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Governor Charles Nelson Herreid

Governor Charles Nelson Herreid

4th Governor of South Dakota
Years in Office: 1901 – 1905
Birth: October 20, 1857, Madison, Wisconsin
Death: July 6, 1928, Aberdeen, South Dakota

Charles Herreid was born in Wisconsin and grew up on his family’s farm near Madison, Wisconsin. After working for a year as a teacher, Herreid enrolled at the University of Wisconsin, graduating with a law degree in 1881. That same year, Herreid married Eunice Jeanette Sly, a fellow Wisconsin native. The Herreids had two children, Grace and Roscoe.

Herreid practiced law in Madison and served as clerk of the Wisconsin State Senate before leaving Wisconsin for Dakota Territory in 1884. He settled in Leola, where he assisted in the organization of McPherson County and fought to locate the county seat in Leola. Herreid practiced law, served as president of the Bank of Leola, and owned The Leola Blade newspaper.

Herreid served McPherson County in several capacities, including register of deeds, state’s attorney, and county judge. He moved from Leola to Eureka in 1893, and that same year became lieutenant governor. After a stint as state Republican chairman, Herreid was elected governor of South Dakota in 1900.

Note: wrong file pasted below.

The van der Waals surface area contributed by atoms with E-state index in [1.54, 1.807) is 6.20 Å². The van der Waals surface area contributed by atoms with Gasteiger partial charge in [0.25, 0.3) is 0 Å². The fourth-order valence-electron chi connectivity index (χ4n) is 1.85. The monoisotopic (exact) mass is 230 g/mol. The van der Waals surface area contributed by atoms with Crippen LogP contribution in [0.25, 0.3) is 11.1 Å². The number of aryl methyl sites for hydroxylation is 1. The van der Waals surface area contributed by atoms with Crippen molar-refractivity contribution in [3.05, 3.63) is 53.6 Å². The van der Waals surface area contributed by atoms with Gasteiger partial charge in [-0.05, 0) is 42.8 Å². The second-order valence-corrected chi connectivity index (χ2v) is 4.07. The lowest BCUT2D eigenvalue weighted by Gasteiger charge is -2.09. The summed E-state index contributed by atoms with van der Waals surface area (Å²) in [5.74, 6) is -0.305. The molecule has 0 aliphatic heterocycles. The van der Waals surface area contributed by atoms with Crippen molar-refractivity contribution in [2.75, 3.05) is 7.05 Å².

Governor Herreid served during a time of national prosperity and favorable, wet weather. Settlement of the state accelerated as railroads expanded into the state’s central and western regions. Herreid opposed government regulation of railroads, instead favoring voluntary efforts to lower rates. He traveled widely throughout the state to promote hunting and fishing, and advocated for the construction of gravel roads to replace unsurfaced dirt roads. Herreid encouraged and promoted the founding of the State Historical Society, and he signed legislation designating the American Pasque Flower as South Dakota’s state floral emblem. He was handily reelected in 1902.

Herreid left office in 1905 and moved to Aberdeen, where he was president of Citizens Trust and Savings Bank and vice president of the Dakota Central Telephone Company. After being rejected for military service in World War I due to age, Herreid served as the state’s food administrator, working under the leadership of National Food Administrator Herbert Hoover. An avid outdoorsman, Herreid also contributed articles to periodicals such as Field and Stream.

Governor Herreid died in Aberdeen on July 6, 1928 and was interred at Riverside Cemetery in Aberdeen. The city of Herreid, in Campbell County, was named in his honor.


Herreid was honored by the Trail of Governors in 2015. He is a confident manly man standing on the street corner watching the traffic go by. The life-size bronze statue by sculptor James Michael Maher was placed near the intersection of Pierre Street and Pleasant Drive.


written by Tony Venhuizen

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